This information is no longer current - it is for reference only. It is an archive review of events that took place during United Airline's Chapter 11 Bankruptcy from December 9, 2002 - February 1, 2006.

United Plans to End Stay in Bankruptcy

Date: January 29, 2006
Type: Media Article

Source: New York Times
Author: Jeff Bailey

CHICAGO, Jan. 31 — United Airlines is expected to end its 38-month stay in bankruptcy proceedings on Wednesday, but the carrier may not be profitable this year because of a recent surge in fuel prices.

Many of United's 57,000 workers, meanwhile, though relieved to be ending their stay in bankruptcy, are wary of management's plans to continue to streamline the carrier. Still somewhat untested, union representatives say, are work rule changes negotiated as part of the bankruptcy and just how much more employees can be asked to do.

The UAL Corporation, the parent company of United, exits bankruptcy having acknowledged that, for 2006 at least, fuel will probably cost it a lot more than it earlier projected. The company now expects to spend about $4.3 billion on fuel this year, instead of the $3.4 billion earlier estimated, according to a statement released last week.

"They're not making any money," Roger King, an analyst at CreditSights, said of United. "Normally you'd think, when you leave bankruptcy, you'd be making money."

That could wipe out most if not all of the profit, before one-time gains, UAL had been expecting for the year. The company said it expected to offset "some, but not all" of the increased fuel expense through higher revenue.

The fuel issue — oil trading above $60 a barrel instead of the $50 United had hoped for — is likely to be just the first of many challenges the carrier will face post-bankruptcy. United has cut employment by roughly a quarter. It expects by 2010 to have its annual costs $7 billion below pre-bankruptcy levels. And it was able to wipe out $13 billion of debt and pension obligations. But its prospects are no more assured than those of other carriers.

Low-cost airlines continue to gain market share. Consumers and businesses, using the Internet, are becoming increasingly adept at shopping for the best fares. And any economic downturn could cause another round of huge losses for the industry.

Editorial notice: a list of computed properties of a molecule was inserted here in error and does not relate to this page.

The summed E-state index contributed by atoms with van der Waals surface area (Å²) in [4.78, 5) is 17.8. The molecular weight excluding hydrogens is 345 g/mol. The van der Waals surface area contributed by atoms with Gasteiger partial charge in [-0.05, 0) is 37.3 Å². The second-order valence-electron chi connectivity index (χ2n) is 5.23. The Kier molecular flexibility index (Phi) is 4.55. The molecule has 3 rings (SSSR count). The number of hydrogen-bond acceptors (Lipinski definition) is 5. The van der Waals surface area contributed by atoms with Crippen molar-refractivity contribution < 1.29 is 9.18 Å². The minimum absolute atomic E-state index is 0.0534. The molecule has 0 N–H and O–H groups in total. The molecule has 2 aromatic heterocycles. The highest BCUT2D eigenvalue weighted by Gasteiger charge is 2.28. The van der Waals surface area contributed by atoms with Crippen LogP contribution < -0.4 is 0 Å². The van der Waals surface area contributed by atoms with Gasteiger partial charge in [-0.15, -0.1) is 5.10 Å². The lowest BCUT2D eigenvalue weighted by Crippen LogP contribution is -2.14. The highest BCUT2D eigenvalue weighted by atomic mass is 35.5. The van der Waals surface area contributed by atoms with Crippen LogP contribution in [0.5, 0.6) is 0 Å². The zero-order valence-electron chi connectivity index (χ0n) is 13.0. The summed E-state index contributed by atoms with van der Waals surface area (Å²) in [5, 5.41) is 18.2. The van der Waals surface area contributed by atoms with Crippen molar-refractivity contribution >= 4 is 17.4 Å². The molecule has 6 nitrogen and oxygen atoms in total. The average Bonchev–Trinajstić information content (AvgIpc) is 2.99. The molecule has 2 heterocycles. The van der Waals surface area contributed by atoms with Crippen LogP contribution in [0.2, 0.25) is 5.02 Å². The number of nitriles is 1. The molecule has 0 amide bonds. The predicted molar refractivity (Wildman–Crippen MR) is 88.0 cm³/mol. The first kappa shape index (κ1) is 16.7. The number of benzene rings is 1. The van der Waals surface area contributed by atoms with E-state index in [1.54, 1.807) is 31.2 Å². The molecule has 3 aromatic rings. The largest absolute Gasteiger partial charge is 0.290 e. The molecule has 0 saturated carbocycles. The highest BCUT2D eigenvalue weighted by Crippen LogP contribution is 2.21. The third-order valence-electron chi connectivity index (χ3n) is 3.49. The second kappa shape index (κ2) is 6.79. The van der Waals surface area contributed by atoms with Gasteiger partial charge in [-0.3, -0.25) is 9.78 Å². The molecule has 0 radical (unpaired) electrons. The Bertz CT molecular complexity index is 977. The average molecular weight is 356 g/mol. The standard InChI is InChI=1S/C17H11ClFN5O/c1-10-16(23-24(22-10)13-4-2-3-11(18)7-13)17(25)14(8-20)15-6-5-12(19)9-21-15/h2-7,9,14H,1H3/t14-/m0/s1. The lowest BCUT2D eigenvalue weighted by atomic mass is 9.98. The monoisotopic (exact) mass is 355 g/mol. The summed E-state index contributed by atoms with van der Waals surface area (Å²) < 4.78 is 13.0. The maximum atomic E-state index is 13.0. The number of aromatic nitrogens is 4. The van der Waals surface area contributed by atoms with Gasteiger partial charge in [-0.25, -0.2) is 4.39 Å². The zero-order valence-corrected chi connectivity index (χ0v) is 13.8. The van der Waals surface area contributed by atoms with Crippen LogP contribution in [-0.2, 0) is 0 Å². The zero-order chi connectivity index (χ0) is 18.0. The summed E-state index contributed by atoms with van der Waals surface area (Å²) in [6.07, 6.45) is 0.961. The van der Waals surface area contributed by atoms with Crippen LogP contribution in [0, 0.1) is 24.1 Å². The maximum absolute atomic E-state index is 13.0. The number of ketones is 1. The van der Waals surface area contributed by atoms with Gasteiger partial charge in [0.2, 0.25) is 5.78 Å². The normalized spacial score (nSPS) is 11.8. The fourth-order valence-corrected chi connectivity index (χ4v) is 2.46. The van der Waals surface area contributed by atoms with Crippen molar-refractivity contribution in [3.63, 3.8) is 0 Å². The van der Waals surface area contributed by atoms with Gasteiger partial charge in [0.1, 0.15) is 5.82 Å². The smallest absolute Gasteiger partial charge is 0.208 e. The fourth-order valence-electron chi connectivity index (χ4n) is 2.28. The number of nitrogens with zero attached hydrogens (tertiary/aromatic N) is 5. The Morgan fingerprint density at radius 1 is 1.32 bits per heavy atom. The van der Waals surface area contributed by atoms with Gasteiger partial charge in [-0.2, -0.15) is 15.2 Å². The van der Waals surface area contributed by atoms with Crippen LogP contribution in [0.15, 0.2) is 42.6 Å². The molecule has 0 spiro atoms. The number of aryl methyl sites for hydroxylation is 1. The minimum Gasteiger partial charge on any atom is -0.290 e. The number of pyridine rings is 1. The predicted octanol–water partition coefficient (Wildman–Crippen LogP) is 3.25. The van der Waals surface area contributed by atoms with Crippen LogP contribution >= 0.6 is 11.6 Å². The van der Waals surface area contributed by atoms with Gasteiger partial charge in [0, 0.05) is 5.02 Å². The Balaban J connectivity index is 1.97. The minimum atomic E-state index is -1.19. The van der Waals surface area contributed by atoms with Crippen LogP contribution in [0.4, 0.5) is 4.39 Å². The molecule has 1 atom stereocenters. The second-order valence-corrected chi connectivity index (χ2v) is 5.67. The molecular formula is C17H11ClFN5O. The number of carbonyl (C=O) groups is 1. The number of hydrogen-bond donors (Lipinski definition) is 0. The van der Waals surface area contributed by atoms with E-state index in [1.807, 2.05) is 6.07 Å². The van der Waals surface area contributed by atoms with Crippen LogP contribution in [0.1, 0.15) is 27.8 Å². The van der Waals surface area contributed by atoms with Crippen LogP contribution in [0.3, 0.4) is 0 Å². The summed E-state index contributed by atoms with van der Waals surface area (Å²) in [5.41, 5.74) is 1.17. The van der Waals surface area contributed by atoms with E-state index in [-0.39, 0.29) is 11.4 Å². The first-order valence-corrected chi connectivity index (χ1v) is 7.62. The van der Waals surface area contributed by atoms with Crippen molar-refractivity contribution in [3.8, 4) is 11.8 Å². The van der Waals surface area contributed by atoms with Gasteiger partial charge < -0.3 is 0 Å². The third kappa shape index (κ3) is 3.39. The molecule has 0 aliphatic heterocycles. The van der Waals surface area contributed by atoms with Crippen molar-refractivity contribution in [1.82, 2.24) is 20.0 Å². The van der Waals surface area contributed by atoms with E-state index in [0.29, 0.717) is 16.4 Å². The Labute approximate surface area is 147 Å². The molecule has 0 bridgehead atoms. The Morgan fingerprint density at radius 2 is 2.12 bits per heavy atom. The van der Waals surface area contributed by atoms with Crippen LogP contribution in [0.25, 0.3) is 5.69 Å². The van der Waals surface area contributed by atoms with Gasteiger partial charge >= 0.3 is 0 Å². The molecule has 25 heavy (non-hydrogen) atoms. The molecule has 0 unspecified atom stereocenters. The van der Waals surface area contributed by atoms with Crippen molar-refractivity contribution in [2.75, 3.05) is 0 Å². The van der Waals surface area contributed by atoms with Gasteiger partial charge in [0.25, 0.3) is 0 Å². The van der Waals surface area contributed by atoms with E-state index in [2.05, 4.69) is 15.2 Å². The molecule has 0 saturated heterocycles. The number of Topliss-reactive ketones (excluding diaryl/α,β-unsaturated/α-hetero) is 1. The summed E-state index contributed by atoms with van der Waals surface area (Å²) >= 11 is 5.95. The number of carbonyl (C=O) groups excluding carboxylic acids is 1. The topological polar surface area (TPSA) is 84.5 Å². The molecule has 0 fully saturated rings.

"They're not making any money," Roger King, an analyst at CreditSights, said of United. "Normally you'd think, when you leave bankruptcy, you'd be making money." Mr. King said United's costs remain very close to those at American Airlines and Continental Airlines, two carriers that have chosen to try to streamline outside of bankruptcy court. "They didn't distance themselves from American and Continental," Mr. King said.

Glenn F. Tilton, chief executive officer of UAL, said in an interview late last year that United had become far more competitive and flexible. He noted that most corporate officers from the pre-bankruptcy days "are gone" and that he hoped to hire still more outsiders.

Mr. Tilton, a former oil company executive, also said that "opportunities abound" for United to become more efficient by either outsourcing some operations or continuing to do those activities for itself as well as for other carriers. It makes no sense, he said, for instance, for a dozen airlines at a single airport to have separate baggage handling and fueling operations.

"We anticipate continuous improvement," said Jean Medina, a United spokeswoman. "We got the work rule changes we needed as part of the bankruptcy."

That sort of talk, of course, worries some United workers. United pilots plan a news conference on Wednesday to present their views on how the airline ought to be run. "We capitalized that airline" with wage and benefit cuts, said David Kelly, a spokesman for the United chapter of the Air Line Pilots Association. He said the union wanted to "make sure our money is invested wisely."

One reason to appreciate the end of bankruptcy proceedings, said Greg Davidowitch, president of the United chapter of the Association of Flight Attendants, is "management can't rely on the bankruptcy court to hold over the heads of employees additional concessions."

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